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Kate Eisen

Profile

  • Time Zone
    US Eastern or Pacific

  • Organization
    Cornell University

  • Role
    Scientist Mentor: I will mentor teams of students online

  • Research Interests (300 words)
    I study the interactions between flowering plants and the animals that pollinate them. I am curious about why pollinators may be attracted to certain plants and if this changes depending on which plant species co-occur in a habitat.

  • Profile Question 1
    When and why did you decide to go into a science career?

  • Answer the question you selected for profile question 1 here (300 words):
    I didn’t really like science when I was in middle school and high school, but I’ve always loved spending time outdoors--hiking, rock climbing, kayaking, and sailing are some of my favorite things to do. When I was in college, I took an ecology course for the first time and I realized that ecologists get to spend a lot of time out in nature, designing research projects to address questions they have about the natural world. That sounded like a pretty cool job to me, so now I’m in graduate school studying why flowers have flashy traits like bright colors, stinky scents, and different shapes.

  • Profile Question 2
    What is your favorite plant? Why?

  • Answer the question you selected for profile question 2 here (300 words):
    This is such a tough question for me--so many plants are so cool in lots of different ways! My top 3 favorite plants are: 1. the saguaro cactus (they are so tall!) 2. Passion flowers (check out their flowers!) 3. Birds of paradise (again, pretty neat flowers!)

  • Profile Question 3
    What is a typical day like for you?

  • Answer the question you selected for profile question 3 here (300 words):
    One of the things that I love about being a scientist is that I get to do lots of different things, so the work that I do each day varies a lot, depending on the time of year and how my research is going. When I’m on campus during the school year, I might spend parts of my day helping to teach an undergraduate course, thinking up an idea for a new project and writing a grant proposal to fund it, or analyzing data I’ve collected from a summer field research project. Sometimes I grow plants in a greenhouse on campus, and I’m always trying to find time to read lots of scientific articles to see what other people are studying and what they’ve been learning about plants and pollinators. During the summers, I do field research in the foothills of the Sierra Nevada mountains in southern California. It’s a really beautiful area, and I get to hang out with lots of other scientists who are doing research in the area, so we have a lot of fun. We also work really hard because our plants are only flowering for about six weeks each year! A typical day in the field might involve watching bees pollinate plants, measuring floral traits on plants, or looking for new sites where our species occur.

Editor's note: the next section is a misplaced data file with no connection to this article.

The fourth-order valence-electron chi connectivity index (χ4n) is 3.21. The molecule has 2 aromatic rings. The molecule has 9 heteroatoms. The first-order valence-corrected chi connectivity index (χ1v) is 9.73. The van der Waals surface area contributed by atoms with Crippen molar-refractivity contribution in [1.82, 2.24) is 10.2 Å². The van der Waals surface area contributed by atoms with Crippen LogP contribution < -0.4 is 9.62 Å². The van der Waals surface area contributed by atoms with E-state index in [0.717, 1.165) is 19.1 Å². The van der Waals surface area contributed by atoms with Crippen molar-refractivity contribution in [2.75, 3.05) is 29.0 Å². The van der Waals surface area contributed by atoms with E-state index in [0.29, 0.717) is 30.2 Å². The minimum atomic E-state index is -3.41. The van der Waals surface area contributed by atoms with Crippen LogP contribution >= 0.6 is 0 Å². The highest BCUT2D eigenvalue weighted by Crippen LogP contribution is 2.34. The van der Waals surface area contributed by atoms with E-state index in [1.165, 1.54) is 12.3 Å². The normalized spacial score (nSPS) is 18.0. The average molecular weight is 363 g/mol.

• Availability
    I am NOT available, please temporarily remove me from the available mentor list

  • Capacity: How many teams at a time are you comfortable working with?
    2

Recent Posts

said

Hi team! It's great to hear a bit about what you've been up to! No worries about not posting over the break--I hope you all had a great holiday.

Were any of your results unexpected? I know you're probably wrapping up with PlantingScience but I'm curious about what other experiments you'd like to do if you have time.

-Kate

said

Hi team!

It feels like it's been awhile since I've heard from you, so I just wanted to check in and see how things have been going. Are you still working on the same experiments, or have you been designing new ones? I'm really looking forward to talking about your results with you, so please keep me posted!

-Kate

said

Hi Team!

My name is Kate, and I'm another mentor for PlantingScience. I just wanted to ask you a few questions about your last experiment since your mentor hasn't been online in a few days.

I can't see the graph you tried to upload, so that makes it a little hard for me to follow your interpretation of your results. But, here are some questions--did you see differences between the number of leaves that floated in the baking soda or blowing cups vs. the plain water? It seems like you expected having more carbon dioxide would increase the rate of photosynthesis. Did your results support this idea? Why or why not?

Keep up the great work! We are looking forward to hearing more from you soon. Rob, any other questions or ideas for your team?

-Kate

Skills & Endorsements

  • Encouraging
    Christine Marie Tantocokaren beardsley+1
  • Experienced
    Christine Marie Tantocokaren beardsley+1
  • Knowledgeable
    Christine Marie Tantocokaren beardsley+1
  • Challenges Student Thinking
    karen beardsleyTeacher 1 Teacher 1
  • Responsive
    karen beardsleyTeacher 1 Teacher 1